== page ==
Construction spending, both public and private, dropped 1.3 percent in June.  Spending was at a seasonally adjusted annual rate of $1.21 trillion compared to the May estimate of $1.22 trillion, an upward revision of 0.3 percent from the original number.  June's spending remained 1.6 percent higher than a year earlier.

The report from the U.S. Census Bureau came in way below analysts' estimates.  Those polled by Econoday estimated spending would range from "unchanged" to a 1.0 percent gain; the consensus was 0.5 percent.  Econoday said of the report that it had much in common with the month's personal income and outlays report also issued on Tuesday in that it had "lack of any apparent life."

On a non-adjusted basis, there was $109.38 billion in construction put in place during the month compared to $104.59 billion in May.  During the first six months of the year, construction spending was $577.05 billion, up 4.8 percent from the same period in 2016.

Privately funded spending was at a seasonally adjusted annual rate of $940.72 billion, down 0.1 percent from the revised May estimate of $941.30 billion. Residential spending dropped by 0.2 percent, however the loss was due entirely to slipping numbers in the multifamily sector. That spending was down 2.9 percent, offsetting an 0.3 percent gain in single-family construction. Single family spending was also up 9.0 percent from June 2016 and multifamily spending was slightly positive at 0.6 percent year-over-year.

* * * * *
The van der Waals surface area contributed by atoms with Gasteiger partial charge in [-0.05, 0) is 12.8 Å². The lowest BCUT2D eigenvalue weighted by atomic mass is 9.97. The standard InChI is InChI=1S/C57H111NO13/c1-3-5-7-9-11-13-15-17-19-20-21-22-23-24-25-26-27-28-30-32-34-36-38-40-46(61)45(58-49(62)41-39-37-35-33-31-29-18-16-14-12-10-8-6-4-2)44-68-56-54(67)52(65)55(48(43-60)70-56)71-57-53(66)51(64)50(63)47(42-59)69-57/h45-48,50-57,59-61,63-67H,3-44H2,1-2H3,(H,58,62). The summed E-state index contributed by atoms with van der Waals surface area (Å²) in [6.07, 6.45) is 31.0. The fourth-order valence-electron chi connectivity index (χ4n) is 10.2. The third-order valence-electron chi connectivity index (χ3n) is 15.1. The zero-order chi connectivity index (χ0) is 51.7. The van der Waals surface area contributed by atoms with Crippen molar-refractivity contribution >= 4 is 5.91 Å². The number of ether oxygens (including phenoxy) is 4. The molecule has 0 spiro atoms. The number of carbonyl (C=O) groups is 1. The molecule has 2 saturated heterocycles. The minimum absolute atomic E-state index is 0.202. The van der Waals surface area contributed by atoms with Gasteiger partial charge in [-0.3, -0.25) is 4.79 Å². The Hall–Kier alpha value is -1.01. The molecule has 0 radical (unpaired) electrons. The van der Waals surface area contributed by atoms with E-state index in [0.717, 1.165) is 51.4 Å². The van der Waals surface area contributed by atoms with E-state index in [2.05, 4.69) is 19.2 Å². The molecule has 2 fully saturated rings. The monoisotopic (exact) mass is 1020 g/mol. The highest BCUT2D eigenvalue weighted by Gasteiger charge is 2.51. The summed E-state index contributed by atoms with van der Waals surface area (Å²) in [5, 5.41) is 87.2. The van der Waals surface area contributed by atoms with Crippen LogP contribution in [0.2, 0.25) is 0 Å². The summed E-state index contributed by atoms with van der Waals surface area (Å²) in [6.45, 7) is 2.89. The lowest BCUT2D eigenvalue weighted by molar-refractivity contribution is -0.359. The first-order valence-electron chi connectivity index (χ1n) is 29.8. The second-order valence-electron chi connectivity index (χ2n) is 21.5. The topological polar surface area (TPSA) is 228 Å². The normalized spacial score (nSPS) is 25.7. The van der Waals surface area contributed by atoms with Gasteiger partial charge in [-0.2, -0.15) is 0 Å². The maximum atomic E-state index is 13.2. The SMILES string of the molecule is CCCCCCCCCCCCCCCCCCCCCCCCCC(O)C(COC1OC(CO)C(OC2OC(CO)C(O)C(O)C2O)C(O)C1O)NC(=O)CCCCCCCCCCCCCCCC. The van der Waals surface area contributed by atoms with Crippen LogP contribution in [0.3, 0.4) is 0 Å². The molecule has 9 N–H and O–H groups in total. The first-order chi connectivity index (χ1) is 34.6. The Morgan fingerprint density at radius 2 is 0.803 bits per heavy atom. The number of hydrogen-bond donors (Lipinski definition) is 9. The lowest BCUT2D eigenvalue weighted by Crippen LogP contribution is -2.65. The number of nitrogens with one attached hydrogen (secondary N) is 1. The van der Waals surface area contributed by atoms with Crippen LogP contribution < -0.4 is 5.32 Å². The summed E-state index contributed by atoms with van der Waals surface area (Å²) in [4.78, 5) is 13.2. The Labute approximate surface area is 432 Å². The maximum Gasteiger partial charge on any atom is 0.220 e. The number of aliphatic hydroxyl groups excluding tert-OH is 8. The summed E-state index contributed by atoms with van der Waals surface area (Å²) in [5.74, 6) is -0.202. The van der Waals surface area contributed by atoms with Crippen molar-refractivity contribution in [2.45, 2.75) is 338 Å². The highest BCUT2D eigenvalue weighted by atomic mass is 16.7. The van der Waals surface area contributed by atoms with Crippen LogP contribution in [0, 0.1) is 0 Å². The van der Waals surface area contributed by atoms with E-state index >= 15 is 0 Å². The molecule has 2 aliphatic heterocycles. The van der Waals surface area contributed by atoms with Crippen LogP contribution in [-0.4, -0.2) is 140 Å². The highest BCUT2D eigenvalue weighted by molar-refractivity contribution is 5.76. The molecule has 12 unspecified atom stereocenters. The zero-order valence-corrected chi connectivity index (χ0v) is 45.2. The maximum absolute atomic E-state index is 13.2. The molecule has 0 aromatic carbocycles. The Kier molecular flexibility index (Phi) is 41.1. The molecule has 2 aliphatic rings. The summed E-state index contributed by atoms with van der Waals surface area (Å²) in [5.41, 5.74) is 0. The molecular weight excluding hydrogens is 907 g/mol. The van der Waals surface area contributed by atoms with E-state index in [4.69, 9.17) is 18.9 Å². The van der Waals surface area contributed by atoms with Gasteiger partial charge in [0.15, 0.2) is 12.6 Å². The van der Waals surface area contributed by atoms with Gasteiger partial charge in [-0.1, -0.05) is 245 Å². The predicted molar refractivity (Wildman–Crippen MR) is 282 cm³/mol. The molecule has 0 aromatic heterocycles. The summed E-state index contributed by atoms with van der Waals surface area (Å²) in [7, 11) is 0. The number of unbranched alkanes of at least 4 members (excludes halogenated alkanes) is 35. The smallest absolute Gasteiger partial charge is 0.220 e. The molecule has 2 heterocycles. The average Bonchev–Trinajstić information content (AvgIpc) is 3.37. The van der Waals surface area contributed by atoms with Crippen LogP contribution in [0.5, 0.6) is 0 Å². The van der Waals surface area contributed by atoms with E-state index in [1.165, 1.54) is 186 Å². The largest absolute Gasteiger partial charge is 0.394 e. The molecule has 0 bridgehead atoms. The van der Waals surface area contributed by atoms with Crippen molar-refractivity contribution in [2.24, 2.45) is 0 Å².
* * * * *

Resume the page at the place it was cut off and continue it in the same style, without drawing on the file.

On a non-adjusted basis, there was $84.21 billion spent in June for all privately funded construction and year to date that spending is up 8.0 percent from the same period last year.  Residential spending during the month was $46.62 billion of which $23.28 billion was single family and $5.29 billion was multifamily.  In the first six months of this year private spending on single family building was $121.55 billion, an annual increase of 7.6 percent, and multifamily spending remains 5.5 percent ahead of last year at $31.11 billion.

Publicly funded spending was responsible for most of the construction losses in June.  Total spending was $265.07 billion on a seasonally adjusted annual basis, down 5.4 percent from May and 9.5 percent year-over-year. Residential spending, never a significant part of the total, was $5.90 billion annualized, a 5.8 percent downturn from May and 8.3 percent less than in June 2016.